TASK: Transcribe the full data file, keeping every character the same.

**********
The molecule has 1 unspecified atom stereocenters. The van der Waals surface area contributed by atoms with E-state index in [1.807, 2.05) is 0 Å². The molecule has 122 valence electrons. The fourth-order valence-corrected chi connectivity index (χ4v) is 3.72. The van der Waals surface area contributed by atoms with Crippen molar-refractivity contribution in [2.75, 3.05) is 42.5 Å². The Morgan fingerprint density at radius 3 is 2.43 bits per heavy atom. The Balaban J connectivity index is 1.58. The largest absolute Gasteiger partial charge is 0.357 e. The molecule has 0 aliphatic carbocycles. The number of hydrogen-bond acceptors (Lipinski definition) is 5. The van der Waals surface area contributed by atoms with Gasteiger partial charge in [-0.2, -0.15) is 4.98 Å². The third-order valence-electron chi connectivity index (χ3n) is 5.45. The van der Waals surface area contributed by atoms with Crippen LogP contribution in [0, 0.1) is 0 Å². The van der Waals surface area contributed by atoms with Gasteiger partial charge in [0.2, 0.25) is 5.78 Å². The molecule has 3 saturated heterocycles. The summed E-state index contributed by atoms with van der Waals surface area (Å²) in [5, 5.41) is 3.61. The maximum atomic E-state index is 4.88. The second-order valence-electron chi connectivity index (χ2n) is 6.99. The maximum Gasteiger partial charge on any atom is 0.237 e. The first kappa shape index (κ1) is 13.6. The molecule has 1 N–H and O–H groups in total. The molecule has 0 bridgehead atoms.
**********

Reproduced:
The molecule has 1 unspecified atom stereocenters. The van der Waals surface area contributed by atoms with E-state index in [1.807, 2.05) is 0 Å². The molecule has 122 valence electrons. The fourth-order valence-corrected chi connectivity index (χ4v) is 3.72. The van der Waals surface area contributed by atoms with Crippen molar-refractivity contribution in [2.75, 3.05) is 42.5 Å². The Morgan fingerprint density at radius 3 is 2.43 bits per heavy atom. The Balaban J connectivity index is 1.58. The largest absolute Gasteiger partial charge is 0.357 e. The molecule has 0 aliphatic carbocycles. The number of hydrogen-bond acceptors (Lipinski definition) is 5. The van der Waals surface area contributed by atoms with Gasteiger partial charge in [-0.2, -0.15) is 4.98 Å². The third-order valence-electron chi connectivity index (χ3n) is 5.45. The van der Waals surface area contributed by atoms with Crippen LogP contribution in [0, 0.1) is 0 Å². The van der Waals surface area contributed by atoms with Gasteiger partial charge in [0.2, 0.25) is 5.78 Å². The molecule has 3 saturated heterocycles. The summed E-state index contributed by atoms with van der Waals surface area (Å²) in [5, 5.41) is 3.61. The maximum atomic E-state index is 4.88. The second-order valence-electron chi connectivity index (χ2n) is 6.99. The maximum Gasteiger partial charge on any atom is 0.237 e. The first kappa shape index (κ1) is 13.6. The molecule has 1 N–H and O–H groups in total. The molecule has 0 bridgehead atoms.